Re-making teachers' work: Policy, ideology and practice

Year: 1996

Author: Smyth, John, Shacklock, Geoff, Hattam, Rob

Type of paper: Abstract refereed

This paper lays out the arguments about what is currently happening to teacher work internationally. The analysis begins with discussion of how the labour process of teaching is being re-construed by larger global forces of "structural adjustment", and the particular local forms through which this is given expression. The paper canvasses issues of policy, ideology and practice including: technical/rational means/end views of teaching; competencies, outcomes, and skills formation; marketised, individualised, and competitive relationships; the production of centralised and synthetic forms of curriculum, pedagogy and teaching; and overall, the re-politicisation of teaching based on the unsubstantiated claim and orchestrated consensus that schools and teaching are somehow "failing society" (and the economy). There are several prominent and persistent trends and tendencies through which these aspects of teachers' work are given expression: the language and ideology of management; the movement away from craft-like construals of teaching, towards managed and contrived forms of co-operation, collaboration and partnerships that amount to covert forms of surveillance and self-policing; through the promotion of 'fast' forms of school reform, like devolution and the self-managing school; the push for so-called forms of teacher professionalism; to an overall construction of teaching as being explicit about notions of quality and excellence, and the elimination of uncertainty, complexity and contradiction through testing, standards, benchmarking and the increasing incursion of technology into forms of teaching and learning.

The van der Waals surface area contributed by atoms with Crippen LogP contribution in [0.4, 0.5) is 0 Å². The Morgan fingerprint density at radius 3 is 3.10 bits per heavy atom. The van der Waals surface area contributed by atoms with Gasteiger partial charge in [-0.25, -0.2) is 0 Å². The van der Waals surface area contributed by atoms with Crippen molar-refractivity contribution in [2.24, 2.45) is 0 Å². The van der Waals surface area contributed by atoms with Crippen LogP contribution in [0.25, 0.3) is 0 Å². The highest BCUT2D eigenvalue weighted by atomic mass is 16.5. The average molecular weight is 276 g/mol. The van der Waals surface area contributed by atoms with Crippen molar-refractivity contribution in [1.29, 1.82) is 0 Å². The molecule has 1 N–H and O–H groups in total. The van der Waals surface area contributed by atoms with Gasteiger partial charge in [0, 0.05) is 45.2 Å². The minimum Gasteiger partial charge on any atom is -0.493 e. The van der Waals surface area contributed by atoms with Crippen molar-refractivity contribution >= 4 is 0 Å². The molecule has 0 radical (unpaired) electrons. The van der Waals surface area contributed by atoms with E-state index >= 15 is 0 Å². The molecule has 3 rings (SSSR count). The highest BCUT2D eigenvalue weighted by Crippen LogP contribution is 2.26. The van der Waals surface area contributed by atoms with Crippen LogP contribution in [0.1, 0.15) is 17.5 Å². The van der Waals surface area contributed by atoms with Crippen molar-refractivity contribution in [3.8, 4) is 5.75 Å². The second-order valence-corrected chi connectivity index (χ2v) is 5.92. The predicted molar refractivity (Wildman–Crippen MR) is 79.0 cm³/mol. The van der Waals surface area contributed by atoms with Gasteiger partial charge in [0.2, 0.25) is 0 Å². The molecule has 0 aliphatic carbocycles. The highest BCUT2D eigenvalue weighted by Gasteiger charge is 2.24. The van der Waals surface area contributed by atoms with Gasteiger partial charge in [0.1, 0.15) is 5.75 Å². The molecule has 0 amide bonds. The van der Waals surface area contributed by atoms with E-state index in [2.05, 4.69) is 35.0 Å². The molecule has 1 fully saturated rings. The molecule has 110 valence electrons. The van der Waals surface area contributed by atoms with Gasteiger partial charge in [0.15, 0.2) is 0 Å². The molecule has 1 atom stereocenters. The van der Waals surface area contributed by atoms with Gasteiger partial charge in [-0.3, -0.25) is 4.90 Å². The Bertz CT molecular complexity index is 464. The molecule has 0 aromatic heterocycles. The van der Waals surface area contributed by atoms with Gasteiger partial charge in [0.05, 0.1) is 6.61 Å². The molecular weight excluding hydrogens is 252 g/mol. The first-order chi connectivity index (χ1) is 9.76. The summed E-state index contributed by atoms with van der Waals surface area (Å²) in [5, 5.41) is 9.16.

These are analysed and discussed in the context of being alleged policy initiatives that are supposedly aimed at engineering a re-definition of teachers' work that will re-align it with the need to restore flagging international economic competitiveness.